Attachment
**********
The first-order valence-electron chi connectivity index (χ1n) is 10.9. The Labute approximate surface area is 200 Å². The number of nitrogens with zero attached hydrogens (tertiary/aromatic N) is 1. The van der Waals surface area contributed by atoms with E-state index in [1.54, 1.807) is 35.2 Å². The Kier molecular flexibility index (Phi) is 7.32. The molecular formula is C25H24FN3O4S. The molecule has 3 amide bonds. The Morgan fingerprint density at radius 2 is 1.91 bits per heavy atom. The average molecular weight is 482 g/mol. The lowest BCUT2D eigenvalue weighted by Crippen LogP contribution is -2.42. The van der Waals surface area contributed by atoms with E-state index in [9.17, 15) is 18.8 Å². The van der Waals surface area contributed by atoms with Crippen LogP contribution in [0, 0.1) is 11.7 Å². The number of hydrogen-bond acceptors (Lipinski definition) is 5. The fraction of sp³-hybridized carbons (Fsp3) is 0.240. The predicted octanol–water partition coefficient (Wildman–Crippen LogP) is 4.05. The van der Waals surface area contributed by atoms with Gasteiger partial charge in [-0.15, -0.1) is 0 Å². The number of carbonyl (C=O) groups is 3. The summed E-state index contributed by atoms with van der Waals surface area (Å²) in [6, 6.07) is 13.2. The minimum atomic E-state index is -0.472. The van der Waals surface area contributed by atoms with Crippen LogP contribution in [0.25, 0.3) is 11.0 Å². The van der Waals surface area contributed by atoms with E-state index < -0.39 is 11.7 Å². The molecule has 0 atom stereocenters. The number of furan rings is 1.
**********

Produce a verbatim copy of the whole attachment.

The first-order valence-electron chi connectivity index (χ1n) is 10.9. The Labute approximate surface area is 200 Å². The number of nitrogens with zero attached hydrogens (tertiary/aromatic N) is 1. The van der Waals surface area contributed by atoms with E-state index in [1.54, 1.807) is 35.2 Å². The Kier molecular flexibility index (Phi) is 7.32. The molecular formula is C25H24FN3O4S. The molecule has 3 amide bonds. The Morgan fingerprint density at radius 2 is 1.91 bits per heavy atom. The average molecular weight is 482 g/mol. The lowest BCUT2D eigenvalue weighted by Crippen LogP contribution is -2.42. The van der Waals surface area contributed by atoms with E-state index in [9.17, 15) is 18.8 Å². The van der Waals surface area contributed by atoms with Crippen LogP contribution in [0, 0.1) is 11.7 Å². The number of hydrogen-bond acceptors (Lipinski definition) is 5. The fraction of sp³-hybridized carbons (Fsp3) is 0.240. The predicted octanol–water partition coefficient (Wildman–Crippen LogP) is 4.05. The van der Waals surface area contributed by atoms with Gasteiger partial charge in [-0.15, -0.1) is 0 Å². The number of carbonyl (C=O) groups is 3. The summed E-state index contributed by atoms with van der Waals surface area (Å²) in [6, 6.07) is 13.2. The minimum atomic E-state index is -0.472. The van der Waals surface area contributed by atoms with Crippen LogP contribution in [0.25, 0.3) is 11.0 Å². The van der Waals surface area contributed by atoms with E-state index < -0.39 is 11.7 Å². The molecule has 0 atom stereocenters. The number of furan rings is 1.